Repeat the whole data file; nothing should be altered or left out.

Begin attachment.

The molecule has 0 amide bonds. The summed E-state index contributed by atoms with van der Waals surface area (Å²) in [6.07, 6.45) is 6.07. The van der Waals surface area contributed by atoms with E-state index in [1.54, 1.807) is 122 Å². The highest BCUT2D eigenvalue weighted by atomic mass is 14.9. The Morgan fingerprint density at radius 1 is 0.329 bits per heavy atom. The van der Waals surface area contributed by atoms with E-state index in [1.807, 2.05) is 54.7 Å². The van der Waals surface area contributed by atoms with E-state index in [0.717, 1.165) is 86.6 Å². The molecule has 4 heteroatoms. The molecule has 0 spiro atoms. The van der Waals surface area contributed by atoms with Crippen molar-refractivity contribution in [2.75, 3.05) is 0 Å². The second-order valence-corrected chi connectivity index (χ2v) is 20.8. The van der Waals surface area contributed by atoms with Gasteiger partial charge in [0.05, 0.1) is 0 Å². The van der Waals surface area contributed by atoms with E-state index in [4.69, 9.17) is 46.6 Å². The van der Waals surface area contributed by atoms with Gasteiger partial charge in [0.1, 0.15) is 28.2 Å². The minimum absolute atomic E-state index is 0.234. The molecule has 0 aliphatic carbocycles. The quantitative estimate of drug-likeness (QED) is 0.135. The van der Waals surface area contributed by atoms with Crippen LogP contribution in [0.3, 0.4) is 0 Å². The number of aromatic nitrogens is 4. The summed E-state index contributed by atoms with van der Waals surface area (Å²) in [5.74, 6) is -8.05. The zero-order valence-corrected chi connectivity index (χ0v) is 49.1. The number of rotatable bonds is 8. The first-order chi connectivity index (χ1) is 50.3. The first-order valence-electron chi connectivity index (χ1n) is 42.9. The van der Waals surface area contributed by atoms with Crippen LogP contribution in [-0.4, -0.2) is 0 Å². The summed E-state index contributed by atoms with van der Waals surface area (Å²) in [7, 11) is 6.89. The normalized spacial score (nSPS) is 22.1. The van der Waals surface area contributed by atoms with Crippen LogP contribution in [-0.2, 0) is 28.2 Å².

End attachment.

The molecule has 0 amide bonds. The summed E-state index contributed by atoms with van der Waals surface area (Å²) in [6.07, 6.45) is 6.07. The van der Waals surface area contributed by atoms with E-state index in [1.54, 1.807) is 122 Å². The highest BCUT2D eigenvalue weighted by atomic mass is 14.9. The Morgan fingerprint density at radius 1 is 0.329 bits per heavy atom. The van der Waals surface area contributed by atoms with E-state index in [1.807, 2.05) is 54.7 Å². The van der Waals surface area contributed by atoms with E-state index in [0.717, 1.165) is 86.6 Å². The molecule has 4 heteroatoms. The molecule has 0 spiro atoms. The van der Waals surface area contributed by atoms with Crippen molar-refractivity contribution in [2.75, 3.05) is 0 Å². The second-order valence-corrected chi connectivity index (χ2v) is 20.8. The van der Waals surface area contributed by atoms with Gasteiger partial charge in [0.05, 0.1) is 0 Å². The van der Waals surface area contributed by atoms with E-state index in [4.69, 9.17) is 46.6 Å². The van der Waals surface area contributed by atoms with Gasteiger partial charge in [0.1, 0.15) is 28.2 Å². The minimum absolute atomic E-state index is 0.234. The molecule has 0 aliphatic carbocycles. The quantitative estimate of drug-likeness (QED) is 0.135. The van der Waals surface area contributed by atoms with Crippen LogP contribution in [0.3, 0.4) is 0 Å². The number of aromatic nitrogens is 4. The summed E-state index contributed by atoms with van der Waals surface area (Å²) in [5.74, 6) is -8.05. The zero-order valence-corrected chi connectivity index (χ0v) is 49.1. The number of rotatable bonds is 8. The first-order chi connectivity index (χ1) is 50.3. The first-order valence-electron chi connectivity index (χ1n) is 42.9. The van der Waals surface area contributed by atoms with Crippen LogP contribution in [-0.4, -0.2) is 0 Å². The summed E-state index contributed by atoms with van der Waals surface area (Å²) in [7, 11) is 6.89. The normalized spacial score (nSPS) is 22.1. The van der Waals surface area contributed by atoms with Crippen LogP contribution in [-0.2, 0) is 28.2 Å².